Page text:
Why did Hamlet pretend to be insane?
After speaking with his father's ghost, Hamlet learns that his uncle, Claudius, assassinated his father by pouring poison into his ear while he was sleeping in an orchard. Upon discovering his uncle's treachery, Hamlet promises to avenge his father's death by murdering King Claudius. Hamlet also understands that Claudius will be wary of him and does not want him to suspect that he is plotting against him. Hamlet is also aware that Claudius will begin spying on him and threatens to interrupt his bloody plans. Therefore, Hamlet decides to feign madness as a way to confuse Claudius and distract him from becoming suspicious. Hamlet essentially desires to conceal his malevolent intentions and suppress Claudius's suspicions. Initially, Claudius entertains the idea that Hamlet may be acting strange because he is lovesick. However, Hamlet's madness influences Claudius to send him away to England, where Claudius plans on having him murdered. Unfortunately, Hamlet’s madness influences Claudius to act more suspicious of him and draws attention to himself. While Claudius may not suspect that Hamlet is plotting his murder, he does eye him with suspicion and wants him as far away from Denmark as possible.
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In William Shakespeare's tragedy Hamlet, the title character learns from the ghost of his father that his father was murdered by his brother, Hamlet's uncle Claudius. Hamlet wants Claudius to be revealed as his father's murderer, but doing this Claudius will be difficult. Also, Hamlet needs to prevent Claudius from feeling like he is a threat to him. After all, Claudius might suspect that Hamlet would want to avenge his father's death. Accordingly, to prevent himself from appearing to be a threat and to gain access to Claudius at the same time, Hamlet decides that he will pretend to be insane ("How strange or odd soe'er I bear myself"; "To put an antic disposition on").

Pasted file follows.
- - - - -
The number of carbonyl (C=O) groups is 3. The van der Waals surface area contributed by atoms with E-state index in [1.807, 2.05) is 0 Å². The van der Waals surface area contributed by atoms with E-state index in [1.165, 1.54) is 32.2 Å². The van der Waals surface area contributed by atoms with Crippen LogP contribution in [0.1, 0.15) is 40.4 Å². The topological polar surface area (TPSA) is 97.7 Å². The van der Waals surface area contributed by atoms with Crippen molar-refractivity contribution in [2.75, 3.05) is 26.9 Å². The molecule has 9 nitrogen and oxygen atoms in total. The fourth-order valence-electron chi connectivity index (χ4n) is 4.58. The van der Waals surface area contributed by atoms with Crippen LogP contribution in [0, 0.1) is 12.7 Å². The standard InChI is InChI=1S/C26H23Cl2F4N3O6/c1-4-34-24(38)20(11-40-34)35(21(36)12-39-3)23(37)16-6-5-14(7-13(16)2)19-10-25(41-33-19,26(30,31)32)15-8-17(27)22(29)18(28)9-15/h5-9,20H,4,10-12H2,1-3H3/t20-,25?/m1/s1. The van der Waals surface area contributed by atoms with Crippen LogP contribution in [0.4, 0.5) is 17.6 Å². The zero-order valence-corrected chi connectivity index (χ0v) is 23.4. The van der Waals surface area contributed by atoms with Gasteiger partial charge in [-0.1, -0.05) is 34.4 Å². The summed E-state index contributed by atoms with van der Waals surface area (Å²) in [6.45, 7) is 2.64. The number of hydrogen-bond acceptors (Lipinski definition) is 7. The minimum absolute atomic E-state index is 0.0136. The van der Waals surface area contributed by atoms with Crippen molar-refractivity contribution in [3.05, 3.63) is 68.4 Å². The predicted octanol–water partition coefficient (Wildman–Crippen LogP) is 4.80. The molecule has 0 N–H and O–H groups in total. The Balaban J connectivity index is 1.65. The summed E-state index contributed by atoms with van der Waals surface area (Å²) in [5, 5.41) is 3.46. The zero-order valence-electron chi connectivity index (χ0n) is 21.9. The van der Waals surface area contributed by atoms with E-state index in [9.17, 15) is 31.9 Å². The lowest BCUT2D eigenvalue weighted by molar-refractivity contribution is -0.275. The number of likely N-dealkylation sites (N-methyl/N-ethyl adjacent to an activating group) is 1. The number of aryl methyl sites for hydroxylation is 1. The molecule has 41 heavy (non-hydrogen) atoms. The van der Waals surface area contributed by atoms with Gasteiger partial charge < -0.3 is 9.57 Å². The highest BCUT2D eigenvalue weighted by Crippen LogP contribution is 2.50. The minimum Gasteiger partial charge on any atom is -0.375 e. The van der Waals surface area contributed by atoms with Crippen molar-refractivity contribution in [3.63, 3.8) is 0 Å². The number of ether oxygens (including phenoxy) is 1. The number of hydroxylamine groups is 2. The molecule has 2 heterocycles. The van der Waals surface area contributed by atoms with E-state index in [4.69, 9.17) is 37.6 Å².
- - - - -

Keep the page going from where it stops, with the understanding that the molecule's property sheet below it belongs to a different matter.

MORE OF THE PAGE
In his feigned madness, Hamlet convinces Ophelia and her father Polonius that his madness is caused by his love for Ophelia. Unfortunately, Hamlet's plan does not work out the way he hoped because he accidentally kills Ophelia's father, whom he mistook for an eavesdropping Claudius.
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In William Shakespeare's "Hamlet", Hamlet pretends to be insane in order to accomplish his goal of avenging his father's death. Early in the play, Hamlet's deceased father appears to him as a ghost, and informs him that Claudius, the King's brother and Hamlet's uncle, was the one responsible for his murder. Hamlet vows to seek revenge and wipe all else from his mind: “From the table of my memory/ I’ll wipe away all trivial fond records…/And thy commandment all alone shall live/ Within the book and volume of my brain”. However, Hamlet wants to be sure of Claudius's guilt before taking action, and he decides that feigning madness will be a way to buy himself time.
Hamlet believes that by pretending to be insane, he can bide his time and form a plan without Claudius, who is now romantically involved with Hamlet's mother Gertrude, becoming suspicious of his intentions. Hamlet informs his dearest friend, Horatio, of his plan in Act 1, Scene 5. Hamlet will "put an antic disposition on", but Horatio is never to let on that he knows it's fake. Hamlet insists: "So grace and mercy at your most need help you, Swear."
Hamlet's insanity is perceived differently by the many characters of the play. Claudius believes Hamlet's madness is caused by grief, Gertrude thinks Hamlet is upset about her new marriage. Others believe Hamlet is sick with love for Ophelia. The characters are distracted enough by these concerns that Hamlet is able to move freely and without drawing suspicion. Part of Hamlet's plan involves putting on a play involving murder, to see how Claudius reacts. But throughout this complex scheme, Hamlet struggles: he's paralyzed by indecision, becomes callous even when committing his own crimes, and ultimately does draw Polonius's suspicion.